Business tip of the day: get brown eyes
Van Morrison was on to something by focusing his attention on a girl with brown eyes, as a new study published in PLoS ONE by researchers from from Charles University in the Czech Republic reveals subjects to have deemed brown eyed people to be more trustworthy. The study showed female faces to be scored as more trustworthy, but scientists are focused on the breakthrough regarding eye color.
So, should smarmy used car salesmen go get contacts to turn their blue eyes brown? Should professionals in positions that require high levels of trust change their eye color? Not so fast.
The researchers switched things up a bit and digitally changed the photos of some brown eyes to blue, and vice versa, without changing the hue of the iris, and it turns out the opposite effect was true, and that eye color didn’t actually have an impact on the trustworthiness rating each photo was given.
The scientists determined that it isn’t the eye color that matters, rather very subtle differences in the facial structures of people with brown eyes versus those with blue eyes:
Brown eyes or brown eyed faces: the conundrum
“Brown-eyed individuals tend to be perceived as more trustworthy than blue-eyed ones,” explain the authors. “But it is not brown eyes that cause this perception. It is the facial morphology linked to brown eyes.”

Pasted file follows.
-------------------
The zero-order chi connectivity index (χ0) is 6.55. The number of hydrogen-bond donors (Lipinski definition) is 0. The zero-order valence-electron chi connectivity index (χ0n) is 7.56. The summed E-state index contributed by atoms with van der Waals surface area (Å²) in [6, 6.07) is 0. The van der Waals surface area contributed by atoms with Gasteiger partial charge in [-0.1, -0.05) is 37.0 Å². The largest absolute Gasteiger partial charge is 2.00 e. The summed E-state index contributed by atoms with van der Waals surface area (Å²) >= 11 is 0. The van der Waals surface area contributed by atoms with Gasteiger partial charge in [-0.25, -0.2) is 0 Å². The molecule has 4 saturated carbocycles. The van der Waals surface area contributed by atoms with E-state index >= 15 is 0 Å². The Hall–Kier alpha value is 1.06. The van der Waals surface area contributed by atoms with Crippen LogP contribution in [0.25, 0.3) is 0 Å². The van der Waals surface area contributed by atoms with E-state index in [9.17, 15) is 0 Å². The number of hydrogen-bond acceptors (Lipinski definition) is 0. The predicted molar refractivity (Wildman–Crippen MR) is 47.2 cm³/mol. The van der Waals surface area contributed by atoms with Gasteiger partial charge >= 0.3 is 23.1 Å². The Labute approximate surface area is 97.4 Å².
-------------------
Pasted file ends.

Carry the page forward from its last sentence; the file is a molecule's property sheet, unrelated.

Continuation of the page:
Researchers say that on average, brown eyed men have bigger mouths, broader chins, bigger noses, and more prominent eyebrows positioned closer to each other, while men with blue eyes are characterized by more angular and prominent lower faces, longer chins, narrower mouths with downward pointing corners, smaller eyes, and more distant eyebrows.
The study notes that the differences associated with trustworthiness are also how our faces naturally express happiness, like upturned mouths, for example. This may explain why we trust people who innately have these traits.
Here’s the conundrum: the study didn’t find the same correlation with women, also finding fewer variables between womens’ faces, and far fewer than a man’s.
What the study fails to note, however, is that brown eyes dominate the world. Think about it – what color eyes does a stereotypical African have? Asian? What about someone from the Middle East? Latin America? Russia? You got it – brown. We suspect that being the dominant genetic trait predisposes more people to trust it, and culturally, as more people globally have brown eyes, we’re ingrained to see it as average, not as a threat. It is the outliers that tend to threaten.
So while blue eyed people shouldn’t go out and get contacts, it is an interesting bit of trivia to consider when you are looking at people – are you discriminating based on eye color?